On the Brand Storytelling podcast, we talk with the PR Warrior, Trevor Young about the role influencer marketing is now playing in content strategies. As brands seek to distribute their content organically, the market for influencers has ballooned and has shown no signs of slowing down in 2017.
Consumers are saturated daily by advertisements and endless commercials, with many pundits believing an oversaturation of adverts is to blame for the declining ratings in the NFL this season. So why are brands pivoting to influencers to distribute their content?
– How influencer marketing can boost your content strategy.
– Tips on how to maximise the right influencer to boost your brand awareness.
About the guest:
Trevor Young is better known as the PR Warrior and is a regular guest and favourite on the Brand Storytelling podcast. He is also a regular keynote speaker on social media and content marketing trends.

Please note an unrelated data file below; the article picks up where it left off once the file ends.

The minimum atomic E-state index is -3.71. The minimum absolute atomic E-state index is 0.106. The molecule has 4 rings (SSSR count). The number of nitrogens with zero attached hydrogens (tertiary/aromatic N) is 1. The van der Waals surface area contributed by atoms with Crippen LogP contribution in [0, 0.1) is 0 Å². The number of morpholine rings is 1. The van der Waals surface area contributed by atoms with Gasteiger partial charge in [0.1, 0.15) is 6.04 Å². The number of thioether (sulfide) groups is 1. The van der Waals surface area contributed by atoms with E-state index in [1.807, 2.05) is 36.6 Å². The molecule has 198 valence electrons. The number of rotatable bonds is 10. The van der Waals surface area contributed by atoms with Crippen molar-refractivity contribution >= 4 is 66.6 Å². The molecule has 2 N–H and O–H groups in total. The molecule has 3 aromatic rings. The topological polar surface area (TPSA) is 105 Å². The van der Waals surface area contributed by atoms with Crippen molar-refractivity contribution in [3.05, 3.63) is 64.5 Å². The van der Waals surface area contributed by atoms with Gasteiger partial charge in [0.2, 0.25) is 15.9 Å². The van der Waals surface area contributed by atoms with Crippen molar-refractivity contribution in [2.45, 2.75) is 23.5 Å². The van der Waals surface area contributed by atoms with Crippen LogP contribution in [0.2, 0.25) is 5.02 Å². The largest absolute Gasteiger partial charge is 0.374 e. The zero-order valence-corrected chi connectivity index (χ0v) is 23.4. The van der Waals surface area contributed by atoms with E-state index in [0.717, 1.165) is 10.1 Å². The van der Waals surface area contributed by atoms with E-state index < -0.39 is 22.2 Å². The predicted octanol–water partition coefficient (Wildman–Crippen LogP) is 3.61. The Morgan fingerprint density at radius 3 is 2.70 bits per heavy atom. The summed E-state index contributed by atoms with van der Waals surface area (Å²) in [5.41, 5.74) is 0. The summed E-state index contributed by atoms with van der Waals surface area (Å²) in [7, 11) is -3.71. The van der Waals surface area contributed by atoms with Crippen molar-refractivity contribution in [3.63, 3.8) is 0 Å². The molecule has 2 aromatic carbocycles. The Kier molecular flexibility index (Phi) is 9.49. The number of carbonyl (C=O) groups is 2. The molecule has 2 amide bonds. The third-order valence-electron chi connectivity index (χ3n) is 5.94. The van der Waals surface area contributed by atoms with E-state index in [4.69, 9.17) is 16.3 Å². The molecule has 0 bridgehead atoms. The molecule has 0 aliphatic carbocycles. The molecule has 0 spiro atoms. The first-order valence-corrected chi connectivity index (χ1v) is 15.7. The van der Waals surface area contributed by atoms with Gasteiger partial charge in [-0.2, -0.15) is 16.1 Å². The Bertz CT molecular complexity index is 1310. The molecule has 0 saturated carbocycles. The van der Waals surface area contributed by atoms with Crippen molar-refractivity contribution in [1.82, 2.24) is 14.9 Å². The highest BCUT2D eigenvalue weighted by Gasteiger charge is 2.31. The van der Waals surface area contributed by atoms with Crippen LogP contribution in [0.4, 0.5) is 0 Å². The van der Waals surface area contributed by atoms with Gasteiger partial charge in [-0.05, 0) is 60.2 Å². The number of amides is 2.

Growth in the digital music industry is abundant, yet profits are absent from virtually every company. SoundCloud, the cash-strapped music streaming business, reported last year’s losses increased at a faster rate than revenue growth.
Let’s look at the various factors that could speed up or help prevent SoundCloud’s demise.
Signs of trouble?
Founded in 2007, SoundCloud entered an increasingly crowded market with companies going out of business, becoming acquisition targets, or struggling financially (e.g. Deezer, Pandora, Rdio).
SoundCloud has always been on the lookout for more capital investment. In 2015, after years of fighting licensing issues, the Berlin-based music service raised $77m in investment from Universal Music Group in exchange for an equity stake.
In 2016, SoundCloud was optimistic that the financial figures “reflect those of a company in a strong growth stage,” with over 18 million artists using the platform, “sharing well over 110 million tracks, and reaching 175 million monthly active listeners.”
However, SoundCloud has been more cautious, warning it could run out of money before the end of 2017, if its newly launched subscription service fails to take off.
Who owns the content?
Any user-generated content hosting platform must adhere to copyright rules, such as YouTube and SoundCloud. In enforcing those, SoundCloud ran into bad publicity due to their high-profile account takedowns and suspensions.